But if this provision is interpreted to place religious institutions in too favorable a position in relation to other land users, there is a danger that it will run afoul of the clause of the First Amendment that forbids Congress (and, by interpretation of the Fourteenth Amendment, state and local governments as well) to establish a church. Westchester Day School v. Village of Mamaroneck, 386 F.3d 183, 189-90 (2d Cir. 2004). But that is not argued; and if it were argued a counterargument would be the vulnerability of religious institutions — especially those that are not affiliated with the mainstream Protestant sects or the Roman Catholic Church — to subtle forms of discrimination when, as in the case of the grant or denial of zoning variances, a state delegates essentially standardless discretion to nonprofessionals operating without procedural safeguards. Civil Liberties for Urban Believers v. City of Chicago, supra, 342 F.3d at 764; American Jewish Congress v. City of Beverly Hills, 90 F.3d 379, 383-86 (9th Cir. 1996) (en banc); see also Employment Division v. Smith, 494 U.S. 872, 884, 110 S.Ct. 1595, 108 L.Ed.2d 876 (1990); Akers v. McGinnis, 352 F.3d 1030, 1041-42 (6th Cir. 2003).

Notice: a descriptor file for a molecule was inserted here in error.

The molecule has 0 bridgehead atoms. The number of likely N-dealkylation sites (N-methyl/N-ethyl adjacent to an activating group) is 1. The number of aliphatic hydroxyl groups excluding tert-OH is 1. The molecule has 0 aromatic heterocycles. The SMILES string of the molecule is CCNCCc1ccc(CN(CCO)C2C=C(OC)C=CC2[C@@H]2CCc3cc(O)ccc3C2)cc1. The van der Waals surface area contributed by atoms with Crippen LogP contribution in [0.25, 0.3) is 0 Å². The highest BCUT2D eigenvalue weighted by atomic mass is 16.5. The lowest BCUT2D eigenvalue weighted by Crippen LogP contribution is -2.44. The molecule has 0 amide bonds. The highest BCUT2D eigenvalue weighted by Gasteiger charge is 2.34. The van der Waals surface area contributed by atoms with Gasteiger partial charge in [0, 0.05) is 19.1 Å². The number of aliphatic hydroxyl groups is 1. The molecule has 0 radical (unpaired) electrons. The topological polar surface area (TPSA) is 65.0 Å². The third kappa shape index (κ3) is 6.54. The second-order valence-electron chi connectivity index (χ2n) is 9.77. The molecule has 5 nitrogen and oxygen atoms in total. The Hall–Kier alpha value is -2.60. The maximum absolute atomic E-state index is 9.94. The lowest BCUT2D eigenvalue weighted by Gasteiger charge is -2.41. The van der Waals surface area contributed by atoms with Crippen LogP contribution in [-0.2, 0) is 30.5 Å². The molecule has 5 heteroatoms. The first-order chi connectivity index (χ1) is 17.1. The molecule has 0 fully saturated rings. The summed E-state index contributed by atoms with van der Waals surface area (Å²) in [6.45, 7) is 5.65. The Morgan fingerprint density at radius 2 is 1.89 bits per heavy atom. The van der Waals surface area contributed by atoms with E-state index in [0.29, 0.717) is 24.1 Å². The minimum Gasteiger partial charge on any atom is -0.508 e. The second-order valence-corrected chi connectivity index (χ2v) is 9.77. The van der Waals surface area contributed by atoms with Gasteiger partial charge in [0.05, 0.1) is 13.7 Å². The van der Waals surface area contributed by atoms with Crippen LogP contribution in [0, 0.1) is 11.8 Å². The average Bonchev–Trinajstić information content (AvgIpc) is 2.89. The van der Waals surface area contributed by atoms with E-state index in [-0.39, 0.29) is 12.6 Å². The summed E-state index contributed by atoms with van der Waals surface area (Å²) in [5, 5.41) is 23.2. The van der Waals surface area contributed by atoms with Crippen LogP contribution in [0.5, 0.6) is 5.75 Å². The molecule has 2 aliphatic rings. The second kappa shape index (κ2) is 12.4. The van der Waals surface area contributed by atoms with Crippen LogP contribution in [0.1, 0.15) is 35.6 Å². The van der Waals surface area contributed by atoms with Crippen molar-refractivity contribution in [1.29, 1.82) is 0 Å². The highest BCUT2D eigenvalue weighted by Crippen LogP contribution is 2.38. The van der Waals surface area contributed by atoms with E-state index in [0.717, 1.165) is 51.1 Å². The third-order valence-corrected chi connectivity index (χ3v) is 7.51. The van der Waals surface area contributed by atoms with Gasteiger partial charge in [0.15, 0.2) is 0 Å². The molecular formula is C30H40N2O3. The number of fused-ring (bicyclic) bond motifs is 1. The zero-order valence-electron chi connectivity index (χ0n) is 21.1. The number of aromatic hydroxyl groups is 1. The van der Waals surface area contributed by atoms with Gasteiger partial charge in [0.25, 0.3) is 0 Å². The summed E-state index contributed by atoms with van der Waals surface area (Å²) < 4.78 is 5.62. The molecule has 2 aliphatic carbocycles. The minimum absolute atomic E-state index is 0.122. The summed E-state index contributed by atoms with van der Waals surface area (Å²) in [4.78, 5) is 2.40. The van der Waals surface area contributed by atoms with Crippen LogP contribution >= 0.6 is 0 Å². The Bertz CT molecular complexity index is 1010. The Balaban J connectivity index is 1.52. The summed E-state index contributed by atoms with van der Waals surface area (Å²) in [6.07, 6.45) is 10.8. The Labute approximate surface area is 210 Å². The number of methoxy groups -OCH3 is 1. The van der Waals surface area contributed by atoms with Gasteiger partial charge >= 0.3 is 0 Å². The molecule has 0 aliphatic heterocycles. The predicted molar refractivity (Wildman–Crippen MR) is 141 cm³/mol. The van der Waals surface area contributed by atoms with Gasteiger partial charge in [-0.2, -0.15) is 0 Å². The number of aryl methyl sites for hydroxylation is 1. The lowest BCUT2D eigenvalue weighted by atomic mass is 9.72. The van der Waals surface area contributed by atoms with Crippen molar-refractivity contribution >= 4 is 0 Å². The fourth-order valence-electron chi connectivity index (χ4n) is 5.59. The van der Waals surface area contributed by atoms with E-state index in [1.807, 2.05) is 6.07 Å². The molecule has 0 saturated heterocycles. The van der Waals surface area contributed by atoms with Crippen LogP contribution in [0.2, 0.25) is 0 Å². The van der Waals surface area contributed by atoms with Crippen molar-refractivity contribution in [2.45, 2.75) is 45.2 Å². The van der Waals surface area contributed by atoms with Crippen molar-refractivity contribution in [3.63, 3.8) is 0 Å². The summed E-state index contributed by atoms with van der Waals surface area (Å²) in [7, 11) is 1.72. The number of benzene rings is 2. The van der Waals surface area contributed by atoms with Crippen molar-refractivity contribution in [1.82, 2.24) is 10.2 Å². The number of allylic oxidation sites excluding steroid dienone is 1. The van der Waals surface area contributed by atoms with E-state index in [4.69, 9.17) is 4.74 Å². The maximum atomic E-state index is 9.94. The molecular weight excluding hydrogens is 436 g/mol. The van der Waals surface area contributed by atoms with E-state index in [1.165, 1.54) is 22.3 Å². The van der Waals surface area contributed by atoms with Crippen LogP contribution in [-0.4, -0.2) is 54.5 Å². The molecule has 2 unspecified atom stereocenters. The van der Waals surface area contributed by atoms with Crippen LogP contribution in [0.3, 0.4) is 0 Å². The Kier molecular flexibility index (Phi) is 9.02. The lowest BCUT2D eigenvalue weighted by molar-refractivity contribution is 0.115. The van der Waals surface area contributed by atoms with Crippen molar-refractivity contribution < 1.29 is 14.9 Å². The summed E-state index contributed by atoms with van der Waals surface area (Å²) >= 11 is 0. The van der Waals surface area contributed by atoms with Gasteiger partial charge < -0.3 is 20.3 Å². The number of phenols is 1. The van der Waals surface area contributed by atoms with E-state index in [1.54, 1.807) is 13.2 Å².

On this construal, the "substantial burden" provision backstops the explicit prohibition of religious discrimination in the later section of the Act, much as the disparate-impact theory of employment discrimination backstops the prohibition of intentional discrimination. Watson v. Fort Worth Bank Trust, 487 U.S. 977, 990-91, 108 S.Ct. 2777, 101 L.Ed.2d 827 (1988); Finnegan v. Trans World Airlines, Inc., 967 F.2d 1161, 1164 (7th Cir. 1992); In re Employment Discrimination Litigation Against State of Alabama, 198 F.3d 1305, 1321 (11th Cir. 1999). If a land-use decision, in this case the denial of a zoning variance, imposes a substantial burden on religious exercise (the statute defines "religious exercise" to include the "use, building, or conversion of real property for the purpose of religious exercise," 42 U.S.C. § 2000cc-5(7)(B)), and the decision maker cannot justify it, the inference arises that hostility to religion, or more likely to a particular sect, influenced the decision.